As UX designers, we orchestrate a complex series of interactions

“A good user experience designer needs to be able to see both the forest and the trees. That means user experience has implications that go far beyond usability, visual design, and physical affordances. As UX designers, we orchestrate a complex series of interactions.” - Eric Reiss

“A good user experience designer needs to be able to see both the forest and the trees. That means user experience has implications that go far beyond usability, visual design, and physical affordances. As UX designers, we orchestrate a complex series of interactions.” – Eric Reiss

Read Eric’s article “A definition of ‘user experience’” for his thoughts on how UX is the sum of a series of interactions.

Experience is more based upon memory than reality

“It’s the total experience that matters. And that starts from when you first hear about a product… experience is more based upon memory than reality. If your memory of the product is wonderful, you will excuse all sorts of incidental things.” - Don Norman

“It’s the total experience that matters. And that starts from when you first hear about a product… experience is more based upon memory than reality. If your memory of the product is wonderful, you will excuse all sorts of incidental things.” – Don Norman

Don’s quote is from an interview conducted at UX Week 2008. Read some other choice quotes from this interview here. This quote was submitted by Michael Cummings.

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Designers understand the interrelationships that factor into success or failure

“Savvy design strategists, design researchers, and designers not only seek to deeply understand the client’s business and the end user’s needs of the product, but they also try to deeply understand the connected (and not so connected) interrelationships that factor into the success or failure of the potential offering.” - Tom Dair

“Savvy design strategists, design researchers, and designers not only seek to deeply understand the client’s business and the end user’s needs of the product, but they also try to deeply understand the connected (and not so connected) interrelationships that factor into the success or failure of the potential offering.” – Tom Dair

Read more about how a hollistic view of design can help solve problems through Tom’s excellent story about designing a toaster in his article “A Design Parable: The Toaster and the Toast.”

Design thinkers look past a project to the next step in the strategy

“Design thinkers look past a project to the next project, to the next step in the strategy. They look sideways to the tangents that are affected by the result, and longer term to the investment required as a result of solving the problem currently in front of the team. No problem is solved in isolation—either from the past, or from the future.” - Mark Dziersk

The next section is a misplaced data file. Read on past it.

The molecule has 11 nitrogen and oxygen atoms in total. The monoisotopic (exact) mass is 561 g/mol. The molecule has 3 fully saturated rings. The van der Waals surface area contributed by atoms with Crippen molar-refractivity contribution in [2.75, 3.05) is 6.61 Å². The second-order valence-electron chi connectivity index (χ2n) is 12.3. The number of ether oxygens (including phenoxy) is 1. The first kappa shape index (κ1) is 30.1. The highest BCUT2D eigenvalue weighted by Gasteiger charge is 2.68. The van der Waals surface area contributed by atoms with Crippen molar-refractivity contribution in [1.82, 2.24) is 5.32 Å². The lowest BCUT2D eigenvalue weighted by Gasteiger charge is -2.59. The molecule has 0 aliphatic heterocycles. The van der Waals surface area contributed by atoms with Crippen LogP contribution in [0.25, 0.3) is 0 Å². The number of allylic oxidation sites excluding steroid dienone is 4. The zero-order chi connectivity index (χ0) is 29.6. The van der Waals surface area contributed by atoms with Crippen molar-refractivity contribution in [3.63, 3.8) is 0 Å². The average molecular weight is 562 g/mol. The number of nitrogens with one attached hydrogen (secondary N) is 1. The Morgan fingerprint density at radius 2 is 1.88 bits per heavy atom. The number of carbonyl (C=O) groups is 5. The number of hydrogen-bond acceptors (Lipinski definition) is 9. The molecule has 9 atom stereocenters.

“Design thinkers look past a project to the next project, to the next step in the strategy. They look sideways to the tangents that are affected by the result, and longer term to the investment required as a result of solving the problem currently in front of the team. No problem is solved in isolation—either from the past, or from the future.” – Mark Dziersk

Mark’s quote is from the Fast Company article “Ten Things to Demand from Design Thinkers.”

Design is more than the aesthetic. Design is fundamentally more.

“Design has been viewed as being aesthetic. Design equals How Something Looks. You see this attitude to design in every part of society—clothing design to interior design, less so in product design, and yes, in web design.... I think design covers so much more than the aesthetic. Design is fundamentally more. Design is usability. It is Information Architecture. It is Accessibility. This is all design." - Mark Boulton

“Design has been viewed as being aesthetic. Design equals How Something Looks. You see this attitude to design in every part of society—clothing design to interior design, less so in product design, and yes, in web design…. I think design covers so much more than the aesthetic. Design is fundamentally more. Design is usability. It is Information Architecture. It is Accessibility. This is all design.” – Mark Boulton

Read more from Mark in his 2005 article “Turning the corner: Designing for Web 2.0.

The measure of success for design is the degree of its impact

“The typical understanding of design is that it’s about aesthetics, styling, or form. This is a limited view. While these are often the tangible outputs of design work, such artifacts are meaningless if they don’t somehow engage a new activity. The measure of success for design is the degree of its impact.” - Peter Merholz

“The typical understanding of design is that it’s about aesthetics, styling, or form. This is a limited view. While these are often the tangible outputs of design work, such artifacts are meaningless if they don’t somehow engage a new activity. The measure of success for design is the degree of its impact.” – Peter Merholz

Peter’s quote is from the article “Customer Experience Is an Investment, Not a Cost.”

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